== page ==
The Myrtles – Nowhere to Be Found

The Myrtles
Nowhere to Be Found

On their debut album, Nowhere to Be Found, The Myrtles consistently combine country motifs and indie rock such that the LP’s title may well hint at the hard-to-find difference between the two genres. The Myrtles have specific strengths in ample demonstration on Nowhere to Be Found: Gabe Daigle’s effective songwriting and sincere voice, John Kaufman’s dynamic drumming, and, most notably, Talice Lee’s violin, which gives the album a uniqueness that stays with you long after the first notes penetrate your ears.
Nowhere to Be Found opens with Kaufman beating his drums and the entire band contributing individual instruments in a synergistic effort. Lead guitarist Lee Barbier knows exactly when to raise the momentum, and his playing gives “Devil in a Bottle” a decidedly rocking feel. Michael Miller’s bass teams well with Kaufman, and new member Casey McAllister adds electric piano and lap steel to the mix, which gives the song warmth and immediate appeal. On “After the Show,” Lee’s violins figure prominently, but she never shifts the focus from the band’s cooperative accomplishment. Lee and Barbier give The Myrtles a special sound that appeals to fans of various genres because both musicians proceed with respect for each other’s abilities. Daigle’s singing is never hurried, and though he is vocally slower on “After the Show” than he is on the opening track, he consistently sounds genuine. There is no pseudo-emotion in these songs.
“Week of Rain / Like the Sun” finds The Myrtles in more pop territory, with a faster beat and a catchy chorus: “You came into my life like the sun / After a week of rain.” Again, Lee’s violins provide the song with a classical touch, and Daigle’s singing is outstanding. This is a love song with an upbeat kick, and it stays with you after just one chorus, definitely a highlight of Nowhere to Be Found. On “All Your Precious Things,” Lee plays her violin in an almost looping manner. She sets the emotional tone of the song with her instrument. Her impact on this album recalls Leslie Langston’s emotive cello on “Perfect” by The Rosemarys on their outstanding debut, Providence, from 1993.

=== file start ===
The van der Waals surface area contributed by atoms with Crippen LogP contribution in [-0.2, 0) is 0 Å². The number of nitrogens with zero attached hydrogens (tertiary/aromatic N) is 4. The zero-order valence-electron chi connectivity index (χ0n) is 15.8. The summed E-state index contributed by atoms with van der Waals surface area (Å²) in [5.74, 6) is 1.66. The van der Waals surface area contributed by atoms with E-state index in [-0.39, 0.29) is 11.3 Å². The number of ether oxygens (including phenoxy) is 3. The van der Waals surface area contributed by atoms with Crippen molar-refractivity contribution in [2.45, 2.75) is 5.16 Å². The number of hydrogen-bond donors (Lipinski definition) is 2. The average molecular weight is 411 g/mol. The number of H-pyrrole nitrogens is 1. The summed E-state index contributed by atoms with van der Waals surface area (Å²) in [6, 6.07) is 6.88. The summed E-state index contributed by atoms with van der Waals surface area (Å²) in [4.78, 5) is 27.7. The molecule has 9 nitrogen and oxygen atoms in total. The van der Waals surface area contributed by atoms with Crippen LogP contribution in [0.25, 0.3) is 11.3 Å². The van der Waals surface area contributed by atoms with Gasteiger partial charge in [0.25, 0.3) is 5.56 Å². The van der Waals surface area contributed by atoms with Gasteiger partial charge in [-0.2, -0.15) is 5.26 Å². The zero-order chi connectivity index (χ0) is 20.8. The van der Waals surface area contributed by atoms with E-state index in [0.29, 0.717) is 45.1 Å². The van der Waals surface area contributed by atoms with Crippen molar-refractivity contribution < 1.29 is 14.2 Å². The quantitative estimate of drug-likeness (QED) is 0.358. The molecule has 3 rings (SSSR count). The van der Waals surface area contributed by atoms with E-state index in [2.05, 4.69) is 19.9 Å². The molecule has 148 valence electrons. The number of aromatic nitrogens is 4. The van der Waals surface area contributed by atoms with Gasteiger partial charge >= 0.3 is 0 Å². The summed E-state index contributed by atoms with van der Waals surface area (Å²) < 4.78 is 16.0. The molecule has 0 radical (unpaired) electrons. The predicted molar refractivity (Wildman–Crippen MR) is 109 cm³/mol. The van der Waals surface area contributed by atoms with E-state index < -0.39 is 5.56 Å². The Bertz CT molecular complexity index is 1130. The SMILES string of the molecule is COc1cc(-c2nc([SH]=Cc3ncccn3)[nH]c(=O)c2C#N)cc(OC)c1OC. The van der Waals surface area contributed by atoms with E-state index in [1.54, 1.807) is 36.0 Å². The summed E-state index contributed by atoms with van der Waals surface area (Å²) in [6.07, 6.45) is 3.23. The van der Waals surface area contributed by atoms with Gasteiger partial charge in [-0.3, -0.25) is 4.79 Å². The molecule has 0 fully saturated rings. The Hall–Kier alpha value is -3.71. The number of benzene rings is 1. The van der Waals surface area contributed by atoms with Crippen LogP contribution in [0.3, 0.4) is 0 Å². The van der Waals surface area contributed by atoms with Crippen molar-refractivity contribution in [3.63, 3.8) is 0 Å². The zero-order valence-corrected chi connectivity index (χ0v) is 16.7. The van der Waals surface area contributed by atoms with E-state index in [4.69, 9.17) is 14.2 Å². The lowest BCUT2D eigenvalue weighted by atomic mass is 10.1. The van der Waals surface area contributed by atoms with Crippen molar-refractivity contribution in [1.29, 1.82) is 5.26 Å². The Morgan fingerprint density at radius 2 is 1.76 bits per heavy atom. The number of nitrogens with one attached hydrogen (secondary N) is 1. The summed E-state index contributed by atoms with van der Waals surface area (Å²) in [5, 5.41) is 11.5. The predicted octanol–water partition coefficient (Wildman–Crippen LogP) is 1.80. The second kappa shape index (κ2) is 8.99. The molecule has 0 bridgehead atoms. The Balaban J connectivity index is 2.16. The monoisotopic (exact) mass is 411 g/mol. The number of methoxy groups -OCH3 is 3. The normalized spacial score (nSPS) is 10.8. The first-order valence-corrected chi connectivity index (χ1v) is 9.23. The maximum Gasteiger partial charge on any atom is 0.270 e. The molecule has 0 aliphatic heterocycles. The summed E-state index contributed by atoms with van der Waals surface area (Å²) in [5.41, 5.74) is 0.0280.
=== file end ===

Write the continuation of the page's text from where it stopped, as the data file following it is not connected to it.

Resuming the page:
“If You Left” enables Barbier to shine, with slight guitar tricks and notable changes in pace that significantly impact the song and resultant mood. Near the end, we get a healthy dose of reverb, and the song becomes more rock and less country. “Every Day” is somewhat similar to “Week of Rain / Like the Sun” because it crosses into pop/rock territory, but the song’s ever-changing structure is striking. Lee’s violin is sharper and faster, Kaufman’s drumming has greater energy than on most other songs, and Miller’s bass comes to the forefront. It’s almost as if Daigle wanted to let his band mates have the spotlight on “Every Day.”
Nowhere to Be Found closes with “Empty (…in Whiskey),” which builds slowly, almost like the part of a film soundtrack reserved for the final scene of resigned disappointment or the rolling credits. Once Daigle starts singing, he sets the imagery with his voice and words even more so than the instruments surrounding him. The song rises to more rocking territory, with a shift in volume and modern musical effects, but the end is sudden and satisfying. On their debut album, The Myrtles have created an engaging collection of alt-country songs that possess sincerity and exciting rock. Nowhere to Be Found is warm but not lethargic. It’s a dynamic album with passionate singing on many good tracks and the most memorable violin sounds heard on a rock album in many years.